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These days I am reading a document about stack overflow and found one sentence confused me.

Items that are pushed on the stack can, incidentally, only be put at word boundaries, meaning that the address must be a multiple of the word length. Hence if the program contains a local variable using only one byte, then nevertheless a full word is used to store this variable!

Does it means that a short int(2 bytes) local variable which is stored on stack of 32-bits machine will waste 2 bytes since the system will assign a full word to store?

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up vote 4 down vote accepted

Yes, that's what it means. It depends on the system implementation and addressing implementation, but its pretty common to have word alignment.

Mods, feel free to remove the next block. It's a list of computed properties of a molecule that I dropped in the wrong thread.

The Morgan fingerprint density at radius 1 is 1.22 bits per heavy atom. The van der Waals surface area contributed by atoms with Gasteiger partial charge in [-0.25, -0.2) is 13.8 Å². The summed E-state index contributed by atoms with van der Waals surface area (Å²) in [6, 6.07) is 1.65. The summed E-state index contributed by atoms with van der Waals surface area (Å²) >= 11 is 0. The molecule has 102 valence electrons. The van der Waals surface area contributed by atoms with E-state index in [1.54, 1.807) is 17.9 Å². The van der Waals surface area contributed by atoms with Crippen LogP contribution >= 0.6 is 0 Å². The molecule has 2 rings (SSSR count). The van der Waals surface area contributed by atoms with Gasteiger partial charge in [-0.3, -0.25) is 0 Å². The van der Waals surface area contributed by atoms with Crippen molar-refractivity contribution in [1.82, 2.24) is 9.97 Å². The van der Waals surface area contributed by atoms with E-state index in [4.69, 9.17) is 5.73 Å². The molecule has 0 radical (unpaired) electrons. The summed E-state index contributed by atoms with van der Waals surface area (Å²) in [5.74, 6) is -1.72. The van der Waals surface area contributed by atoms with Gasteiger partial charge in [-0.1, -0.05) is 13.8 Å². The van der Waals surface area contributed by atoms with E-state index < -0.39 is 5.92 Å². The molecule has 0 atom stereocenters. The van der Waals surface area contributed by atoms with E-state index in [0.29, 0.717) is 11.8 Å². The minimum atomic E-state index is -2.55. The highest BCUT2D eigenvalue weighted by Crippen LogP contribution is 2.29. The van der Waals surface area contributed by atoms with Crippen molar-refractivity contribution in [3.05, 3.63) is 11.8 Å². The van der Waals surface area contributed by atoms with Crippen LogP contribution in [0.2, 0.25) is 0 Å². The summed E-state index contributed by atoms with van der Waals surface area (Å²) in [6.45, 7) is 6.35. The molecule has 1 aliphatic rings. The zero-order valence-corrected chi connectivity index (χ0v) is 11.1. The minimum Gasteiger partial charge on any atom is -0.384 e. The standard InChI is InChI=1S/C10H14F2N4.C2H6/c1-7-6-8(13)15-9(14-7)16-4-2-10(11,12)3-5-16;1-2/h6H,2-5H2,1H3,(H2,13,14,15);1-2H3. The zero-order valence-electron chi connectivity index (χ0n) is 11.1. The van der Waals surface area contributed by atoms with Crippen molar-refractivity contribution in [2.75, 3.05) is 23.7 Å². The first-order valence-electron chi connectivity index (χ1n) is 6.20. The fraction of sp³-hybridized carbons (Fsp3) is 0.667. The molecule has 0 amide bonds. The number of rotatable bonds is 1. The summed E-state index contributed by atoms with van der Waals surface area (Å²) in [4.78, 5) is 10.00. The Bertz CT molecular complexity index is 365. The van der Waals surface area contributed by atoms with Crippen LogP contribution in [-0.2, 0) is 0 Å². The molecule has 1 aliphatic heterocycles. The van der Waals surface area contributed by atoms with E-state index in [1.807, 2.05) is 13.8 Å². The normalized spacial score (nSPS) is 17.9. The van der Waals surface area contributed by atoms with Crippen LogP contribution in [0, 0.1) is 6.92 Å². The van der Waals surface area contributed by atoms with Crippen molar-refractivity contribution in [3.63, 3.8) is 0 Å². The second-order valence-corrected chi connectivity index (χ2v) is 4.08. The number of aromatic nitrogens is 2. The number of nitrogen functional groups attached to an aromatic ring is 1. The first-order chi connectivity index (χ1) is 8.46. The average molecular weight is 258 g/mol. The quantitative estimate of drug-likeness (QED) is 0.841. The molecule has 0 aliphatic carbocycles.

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so does it means that we can not save space by using data type with bits less than 32? –  JustForTest Oct 22 '12 at 23:38
@JustForTest depending on your system, in many cases - yes, that's what it means. You can use "packed" structures though, but be careful when directly accessing the data in those. –  littleadv Oct 22 '12 at 23:39

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